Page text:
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Institutional Subscription. Free Shipping Free global shipping No minimum order. Unlocks the physiological, biochemical and molecular basis of abiotic stress response and tolerance in crop plants Presents comprehensive information on abiotic stress tolerance, from gene to whole plant level Includes content on antioxidant metabolism, marker-assisted selection, microarrays, next-generation sequencing and genome editing techniques.
Powered by. You are connected as. Connect with:. Use your name:. Thank you for posting a review! We value your input. Share your review so everyone else can enjoy it too. Seedlings were 5-days-old at the time of transfer. Each data point is the mean of three replicates of 20—30 seedlings. The error bars indicate the SD. The improved osmotic stress tolerance of 35S::VlWRKY3 transgenic seedlings was correlated with changes in several physiological parameters, such as the MDA content, relative electrolyte leakage, and the chlorophyll content, as well as the endogenous ABA content.
Abiotic Stress Physiology of Horticultural Crops
It was also observed that the chlorophyll contents of the leaves of the 35S::VlWRKY3 lines were significantly higher than those of WT corresponding after treatments of NaCl and mannitol treatments Figure 2C , as was also the case for endogenous ABA levels 7 days post the same stress treatments Figure 2D.
B Relative electrolyte leakage from detached leaves of WT and transgenic seedlings grown with or without exposure to osmotic stress. In order to evaluate the tolerance capacity of salt and drought stresses, the performance of 5-week-old 35S::VlWRKY3 transgenic lines and WT that had been subjected to abiotic stresses for 1 week was also investigated. However, most WT leaves became chlorotic after treatment with mM NaCl for 7 days, while the transgenic lines still remained green and phenotypically normal under the same conditions Figure 3A-b.
A Representative images of 5-week-old potted WT and transgenic plants under normal growth and abiotic stress conditions. B Survival rates of WT and transgenic lines 24 h after re-watering. Each data point is the mean of three replicates of 32 plants. C Water loss rate of detached leaves of WT and transgenic plants. Each data point is the mean of three replicates of 10 detached leaves. Reactive oxygen species levels and activity assays of activated oxygen scavenging enzymes in WT and VlWRKY3 transgenic Arabidopsis thaliana plants under normal growth and abiotic stress conditions.
The experiment was repeated 3 times, and 5—10 leaves were stained in each experiment. The three 35S::VlWRKY3 transgenic plants possessed higher activities of the three antioxidant enzymes than those corresponding WT with or without abiotic stress treatments Figures 4C—E , which was consistent with the lower accumulation of ROS in the transgenic plants. Water loss from leaves is strongly influenced by stomatal regulation, which is in turn affected by the concentration of ABA in the leaves Yan et al.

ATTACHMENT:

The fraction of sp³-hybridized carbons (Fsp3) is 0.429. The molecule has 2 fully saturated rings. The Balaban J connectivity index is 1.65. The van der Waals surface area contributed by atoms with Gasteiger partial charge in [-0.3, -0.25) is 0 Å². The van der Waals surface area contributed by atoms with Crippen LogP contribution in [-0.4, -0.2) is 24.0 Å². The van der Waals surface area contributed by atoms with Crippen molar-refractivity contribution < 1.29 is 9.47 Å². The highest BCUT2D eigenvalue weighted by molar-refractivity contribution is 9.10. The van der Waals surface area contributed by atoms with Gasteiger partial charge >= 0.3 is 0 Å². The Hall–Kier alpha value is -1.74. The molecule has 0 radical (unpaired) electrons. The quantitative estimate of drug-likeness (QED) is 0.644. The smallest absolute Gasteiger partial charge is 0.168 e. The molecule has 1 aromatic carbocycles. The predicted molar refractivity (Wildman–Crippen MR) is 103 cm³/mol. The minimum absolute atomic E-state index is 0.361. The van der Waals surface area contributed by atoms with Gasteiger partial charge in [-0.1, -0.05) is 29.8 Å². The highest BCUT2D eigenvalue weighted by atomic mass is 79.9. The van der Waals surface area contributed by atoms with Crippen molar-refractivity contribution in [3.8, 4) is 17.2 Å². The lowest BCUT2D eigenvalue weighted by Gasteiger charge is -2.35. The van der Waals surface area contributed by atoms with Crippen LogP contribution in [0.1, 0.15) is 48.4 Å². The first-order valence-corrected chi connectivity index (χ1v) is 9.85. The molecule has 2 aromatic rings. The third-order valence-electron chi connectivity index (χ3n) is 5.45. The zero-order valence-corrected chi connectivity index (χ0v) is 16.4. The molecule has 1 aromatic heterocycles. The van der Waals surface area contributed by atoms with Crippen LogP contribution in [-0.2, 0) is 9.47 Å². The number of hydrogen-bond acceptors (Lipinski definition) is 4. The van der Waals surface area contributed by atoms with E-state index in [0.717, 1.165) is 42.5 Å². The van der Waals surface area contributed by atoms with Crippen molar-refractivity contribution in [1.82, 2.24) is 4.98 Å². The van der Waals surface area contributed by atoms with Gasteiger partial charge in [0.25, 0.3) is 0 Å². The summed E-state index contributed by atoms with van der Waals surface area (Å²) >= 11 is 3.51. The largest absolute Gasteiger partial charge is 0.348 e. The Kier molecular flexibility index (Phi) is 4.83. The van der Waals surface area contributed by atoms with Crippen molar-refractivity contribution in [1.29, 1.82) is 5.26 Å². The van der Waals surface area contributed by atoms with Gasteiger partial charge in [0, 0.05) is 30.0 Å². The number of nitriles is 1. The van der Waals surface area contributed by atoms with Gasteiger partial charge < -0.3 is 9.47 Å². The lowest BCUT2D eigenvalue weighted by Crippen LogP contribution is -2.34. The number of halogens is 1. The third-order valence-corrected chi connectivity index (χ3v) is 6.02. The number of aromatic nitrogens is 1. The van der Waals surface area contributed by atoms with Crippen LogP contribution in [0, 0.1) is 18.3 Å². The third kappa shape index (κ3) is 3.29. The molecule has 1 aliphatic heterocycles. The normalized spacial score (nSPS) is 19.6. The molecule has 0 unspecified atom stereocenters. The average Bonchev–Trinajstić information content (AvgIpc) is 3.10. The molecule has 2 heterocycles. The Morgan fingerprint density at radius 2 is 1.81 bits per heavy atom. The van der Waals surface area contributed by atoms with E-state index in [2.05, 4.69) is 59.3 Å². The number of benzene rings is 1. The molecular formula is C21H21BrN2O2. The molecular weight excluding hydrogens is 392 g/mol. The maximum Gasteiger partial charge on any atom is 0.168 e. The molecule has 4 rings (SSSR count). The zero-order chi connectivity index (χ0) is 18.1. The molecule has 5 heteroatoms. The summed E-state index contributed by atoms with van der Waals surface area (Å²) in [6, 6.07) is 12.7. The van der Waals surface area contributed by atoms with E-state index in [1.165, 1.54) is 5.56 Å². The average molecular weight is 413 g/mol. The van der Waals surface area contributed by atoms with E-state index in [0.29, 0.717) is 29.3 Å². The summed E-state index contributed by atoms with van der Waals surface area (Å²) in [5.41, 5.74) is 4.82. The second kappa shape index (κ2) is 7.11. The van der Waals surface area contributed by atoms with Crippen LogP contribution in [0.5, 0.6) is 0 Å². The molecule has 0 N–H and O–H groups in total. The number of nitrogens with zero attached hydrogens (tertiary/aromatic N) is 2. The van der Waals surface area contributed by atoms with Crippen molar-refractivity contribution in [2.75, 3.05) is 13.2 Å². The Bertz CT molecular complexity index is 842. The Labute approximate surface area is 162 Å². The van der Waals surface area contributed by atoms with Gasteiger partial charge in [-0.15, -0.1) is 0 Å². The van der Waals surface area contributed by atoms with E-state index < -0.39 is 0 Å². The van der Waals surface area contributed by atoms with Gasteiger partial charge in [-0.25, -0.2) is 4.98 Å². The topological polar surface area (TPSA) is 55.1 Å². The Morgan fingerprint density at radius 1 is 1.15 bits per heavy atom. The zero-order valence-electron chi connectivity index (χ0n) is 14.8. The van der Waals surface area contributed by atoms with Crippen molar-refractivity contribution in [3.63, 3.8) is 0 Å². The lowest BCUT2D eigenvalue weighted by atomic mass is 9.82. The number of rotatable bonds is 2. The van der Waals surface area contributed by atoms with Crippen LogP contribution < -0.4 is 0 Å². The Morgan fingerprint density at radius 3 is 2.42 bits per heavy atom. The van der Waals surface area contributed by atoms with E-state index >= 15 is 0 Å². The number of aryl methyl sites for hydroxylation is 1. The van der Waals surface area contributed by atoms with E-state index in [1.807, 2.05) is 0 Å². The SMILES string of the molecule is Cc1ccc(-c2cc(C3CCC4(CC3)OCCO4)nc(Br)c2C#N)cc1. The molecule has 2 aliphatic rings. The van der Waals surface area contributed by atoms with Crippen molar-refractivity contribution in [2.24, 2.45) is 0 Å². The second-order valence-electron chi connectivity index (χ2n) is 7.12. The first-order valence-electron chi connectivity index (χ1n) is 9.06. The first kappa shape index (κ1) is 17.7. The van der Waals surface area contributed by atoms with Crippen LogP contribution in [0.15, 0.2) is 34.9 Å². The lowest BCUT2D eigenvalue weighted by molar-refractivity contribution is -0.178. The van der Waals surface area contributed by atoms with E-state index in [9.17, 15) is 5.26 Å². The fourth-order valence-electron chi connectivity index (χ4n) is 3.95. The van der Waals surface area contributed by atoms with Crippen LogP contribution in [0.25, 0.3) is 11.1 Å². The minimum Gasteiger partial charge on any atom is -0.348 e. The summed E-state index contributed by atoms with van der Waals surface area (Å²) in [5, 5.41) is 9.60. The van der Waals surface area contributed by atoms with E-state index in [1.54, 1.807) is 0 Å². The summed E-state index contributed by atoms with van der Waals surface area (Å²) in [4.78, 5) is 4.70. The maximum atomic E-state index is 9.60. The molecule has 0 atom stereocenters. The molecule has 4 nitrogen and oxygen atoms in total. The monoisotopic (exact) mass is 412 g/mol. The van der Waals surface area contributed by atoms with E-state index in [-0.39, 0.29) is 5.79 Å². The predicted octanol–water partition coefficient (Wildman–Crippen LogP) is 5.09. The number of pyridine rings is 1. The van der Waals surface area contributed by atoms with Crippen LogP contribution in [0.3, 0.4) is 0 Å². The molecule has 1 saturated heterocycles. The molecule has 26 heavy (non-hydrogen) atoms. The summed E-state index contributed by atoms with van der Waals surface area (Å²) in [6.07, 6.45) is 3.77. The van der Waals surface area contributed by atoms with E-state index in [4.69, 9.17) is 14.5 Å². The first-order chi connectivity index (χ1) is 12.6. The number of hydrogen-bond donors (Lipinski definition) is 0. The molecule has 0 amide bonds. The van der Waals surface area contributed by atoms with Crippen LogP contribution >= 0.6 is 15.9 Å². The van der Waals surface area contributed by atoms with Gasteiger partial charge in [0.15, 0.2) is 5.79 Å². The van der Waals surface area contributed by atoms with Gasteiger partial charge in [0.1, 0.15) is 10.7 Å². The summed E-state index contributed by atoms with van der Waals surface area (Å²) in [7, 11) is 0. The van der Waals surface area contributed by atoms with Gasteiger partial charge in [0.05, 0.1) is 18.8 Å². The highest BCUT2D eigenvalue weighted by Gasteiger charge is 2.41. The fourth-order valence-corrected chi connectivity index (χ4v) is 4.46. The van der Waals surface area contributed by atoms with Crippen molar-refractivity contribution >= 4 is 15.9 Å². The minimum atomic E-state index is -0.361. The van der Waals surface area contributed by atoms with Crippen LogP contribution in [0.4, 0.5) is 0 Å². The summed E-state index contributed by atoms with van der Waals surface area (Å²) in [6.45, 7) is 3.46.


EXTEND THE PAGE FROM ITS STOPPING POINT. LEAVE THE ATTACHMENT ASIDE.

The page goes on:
In addition, we compared the stomatal apertures from the leaves of both transgenic and WT plants that has been treated with different concentrations of exogenous ABA. A Comparison of stomatal apertures in response to different concentrations of exogenous ABA in WT and transgenic plants.
Abiotic Stress Biology in Horticultural Plants - Semantic Scholar
B Stomatal aperture width to length ratios following treatment with different concentrations of exogenous ABA. A The relative expression levels of salt stress-responsive genes in WT and transgenic plants treated with mM NaCl for 7 days. B The relative expression levels of drought stress-responsive genes in WT and transgenic plants deprived of water for 7 days. It is also generally accepted that JA and Eth act in the necrotrophic pathogen-induced disease resistance response Oliver and Solomon, Three dpi with B.
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A The phenotypes of transgenic and WT leaves 3 days after inoculation. B Average lesion diameters 3 days after inoculation. Data values represent means from three independent experiments with at least 50 leaves per sample. The expression patterns of PR1 and NPR1 were significantly increased at 24, 72, and hpi in transgenic lines compared to the WT plants, and reached maximum expression at 72 hpi Figures 8C,D.
A The phenotype of transgenic and WT plants post infection for 5 days. B Bacteria numbers per gram of fresh leaf tissue 5 days post infection.
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Members of the WRKY transcription factor family play important roles in diverse plant developmental and physiological processes, including embryogenesis Lagace and Matton, , seed coat and trichome development Johnson et al. Phylogenetic analysis of the VlWRKY3 sequence, together with orthologs from a range of plant species, revealed a phylogenetic tree with two distinct clades Supplementary Figure S1A , consistent with the WRKY3 sequence evolving substantially after the divergence of dicots and monocots from their last common ancestor Zhang L.
This hypothesis was tested through a series of experiments involving transgenic A. In terms of general osmotic stress, transgenic seeds exhibited significantly increased levels of germination compared to WT seeds Figures 1A,B. Lateral roots contribute to water uptake and facilitate the extraction of nutrients required for growth and development Zhu et al. Interestingly, the number of lateral roots per cm of primary root in VlWRKY3 over-expressing seedlings was higher than in WT, and the roots were shorter than in WT under control and salt stress conditions Figures 1C—E.